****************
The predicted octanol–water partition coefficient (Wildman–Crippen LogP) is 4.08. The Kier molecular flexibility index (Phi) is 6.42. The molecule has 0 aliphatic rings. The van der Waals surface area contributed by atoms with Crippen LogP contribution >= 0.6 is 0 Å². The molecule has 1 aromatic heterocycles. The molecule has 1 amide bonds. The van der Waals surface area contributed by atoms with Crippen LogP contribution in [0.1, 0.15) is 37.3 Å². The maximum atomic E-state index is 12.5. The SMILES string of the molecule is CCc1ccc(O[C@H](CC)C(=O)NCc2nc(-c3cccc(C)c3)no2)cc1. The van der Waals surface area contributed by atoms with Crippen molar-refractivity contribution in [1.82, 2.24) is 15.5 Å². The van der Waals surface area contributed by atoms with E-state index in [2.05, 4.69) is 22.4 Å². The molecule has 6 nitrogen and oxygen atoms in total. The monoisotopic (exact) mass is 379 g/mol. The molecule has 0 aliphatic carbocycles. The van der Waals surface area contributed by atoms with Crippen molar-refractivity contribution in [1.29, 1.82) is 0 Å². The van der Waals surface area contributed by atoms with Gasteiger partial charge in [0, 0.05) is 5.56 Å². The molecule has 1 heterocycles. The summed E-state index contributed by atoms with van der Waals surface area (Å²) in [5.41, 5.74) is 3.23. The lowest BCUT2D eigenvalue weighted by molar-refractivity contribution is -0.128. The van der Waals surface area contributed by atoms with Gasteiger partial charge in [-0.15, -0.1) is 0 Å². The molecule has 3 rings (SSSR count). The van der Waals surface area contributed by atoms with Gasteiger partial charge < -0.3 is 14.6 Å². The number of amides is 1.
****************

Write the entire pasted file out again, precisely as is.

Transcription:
The predicted octanol–water partition coefficient (Wildman–Crippen LogP) is 4.08. The Kier molecular flexibility index (Phi) is 6.42. The molecule has 0 aliphatic rings. The van der Waals surface area contributed by atoms with Crippen LogP contribution >= 0.6 is 0 Å². The molecule has 1 aromatic heterocycles. The molecule has 1 amide bonds. The van der Waals surface area contributed by atoms with Crippen LogP contribution in [0.1, 0.15) is 37.3 Å². The maximum atomic E-state index is 12.5. The SMILES string of the molecule is CCc1ccc(O[C@H](CC)C(=O)NCc2nc(-c3cccc(C)c3)no2)cc1. The van der Waals surface area contributed by atoms with Crippen molar-refractivity contribution in [1.82, 2.24) is 15.5 Å². The van der Waals surface area contributed by atoms with E-state index in [2.05, 4.69) is 22.4 Å². The molecule has 6 nitrogen and oxygen atoms in total. The monoisotopic (exact) mass is 379 g/mol. The molecule has 0 aliphatic carbocycles. The van der Waals surface area contributed by atoms with Crippen molar-refractivity contribution in [1.29, 1.82) is 0 Å². The van der Waals surface area contributed by atoms with Gasteiger partial charge in [0, 0.05) is 5.56 Å². The molecule has 1 heterocycles. The summed E-state index contributed by atoms with van der Waals surface area (Å²) in [5.41, 5.74) is 3.23. The lowest BCUT2D eigenvalue weighted by molar-refractivity contribution is -0.128. The van der Waals surface area contributed by atoms with Gasteiger partial charge in [-0.15, -0.1) is 0 Å². The molecule has 3 rings (SSSR count). The van der Waals surface area contributed by atoms with Gasteiger partial charge < -0.3 is 14.6 Å². The number of amides is 1.